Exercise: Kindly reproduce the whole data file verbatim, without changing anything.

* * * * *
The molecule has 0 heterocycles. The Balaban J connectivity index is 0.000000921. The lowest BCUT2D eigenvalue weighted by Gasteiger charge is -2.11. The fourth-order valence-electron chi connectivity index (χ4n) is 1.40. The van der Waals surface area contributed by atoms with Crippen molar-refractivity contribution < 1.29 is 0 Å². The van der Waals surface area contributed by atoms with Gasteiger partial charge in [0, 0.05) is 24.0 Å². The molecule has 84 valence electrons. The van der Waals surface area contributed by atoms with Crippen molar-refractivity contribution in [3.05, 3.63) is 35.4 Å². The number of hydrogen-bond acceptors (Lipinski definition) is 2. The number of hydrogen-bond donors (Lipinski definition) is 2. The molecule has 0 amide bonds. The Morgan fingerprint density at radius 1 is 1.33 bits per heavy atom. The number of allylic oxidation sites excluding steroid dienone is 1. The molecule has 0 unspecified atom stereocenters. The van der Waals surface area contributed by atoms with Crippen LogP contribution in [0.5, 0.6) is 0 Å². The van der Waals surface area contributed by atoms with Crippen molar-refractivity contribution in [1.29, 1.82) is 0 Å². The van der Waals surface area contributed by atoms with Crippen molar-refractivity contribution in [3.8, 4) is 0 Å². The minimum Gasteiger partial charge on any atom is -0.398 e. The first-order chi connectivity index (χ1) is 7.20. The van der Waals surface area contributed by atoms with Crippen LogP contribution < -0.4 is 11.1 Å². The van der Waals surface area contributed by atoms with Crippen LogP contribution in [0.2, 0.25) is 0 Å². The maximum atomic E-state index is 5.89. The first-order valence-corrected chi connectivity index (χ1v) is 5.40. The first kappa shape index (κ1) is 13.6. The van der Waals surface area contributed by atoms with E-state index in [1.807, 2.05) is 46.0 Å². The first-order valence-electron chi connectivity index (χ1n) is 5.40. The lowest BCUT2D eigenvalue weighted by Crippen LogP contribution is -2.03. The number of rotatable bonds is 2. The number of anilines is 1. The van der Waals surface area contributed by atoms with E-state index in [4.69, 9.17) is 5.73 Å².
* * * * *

The molecule has 0 heterocycles. The Balaban J connectivity index is 0.000000921. The lowest BCUT2D eigenvalue weighted by Gasteiger charge is -2.11. The fourth-order valence-electron chi connectivity index (χ4n) is 1.40. The van der Waals surface area contributed by atoms with Crippen molar-refractivity contribution < 1.29 is 0 Å². The van der Waals surface area contributed by atoms with Gasteiger partial charge in [0, 0.05) is 24.0 Å². The molecule has 84 valence electrons. The van der Waals surface area contributed by atoms with Crippen molar-refractivity contribution in [3.05, 3.63) is 35.4 Å². The number of hydrogen-bond acceptors (Lipinski definition) is 2. The number of hydrogen-bond donors (Lipinski definition) is 2. The molecule has 0 amide bonds. The Morgan fingerprint density at radius 1 is 1.33 bits per heavy atom. The number of allylic oxidation sites excluding steroid dienone is 1. The molecule has 0 unspecified atom stereocenters. The van der Waals surface area contributed by atoms with Crippen LogP contribution in [0.5, 0.6) is 0 Å². The van der Waals surface area contributed by atoms with Crippen molar-refractivity contribution in [1.29, 1.82) is 0 Å². The van der Waals surface area contributed by atoms with Crippen molar-refractivity contribution in [3.8, 4) is 0 Å². The minimum Gasteiger partial charge on any atom is -0.398 e. The first-order chi connectivity index (χ1) is 7.20. The van der Waals surface area contributed by atoms with Crippen LogP contribution < -0.4 is 11.1 Å². The van der Waals surface area contributed by atoms with Crippen LogP contribution in [0.2, 0.25) is 0 Å². The maximum atomic E-state index is 5.89. The first-order valence-corrected chi connectivity index (χ1v) is 5.40. The first kappa shape index (κ1) is 13.6. The van der Waals surface area contributed by atoms with E-state index in [1.807, 2.05) is 46.0 Å². The first-order valence-electron chi connectivity index (χ1n) is 5.40. The lowest BCUT2D eigenvalue weighted by Crippen LogP contribution is -2.03. The number of rotatable bonds is 2. The number of anilines is 1. The van der Waals surface area contributed by atoms with E-state index in [4.69, 9.17) is 5.73 Å².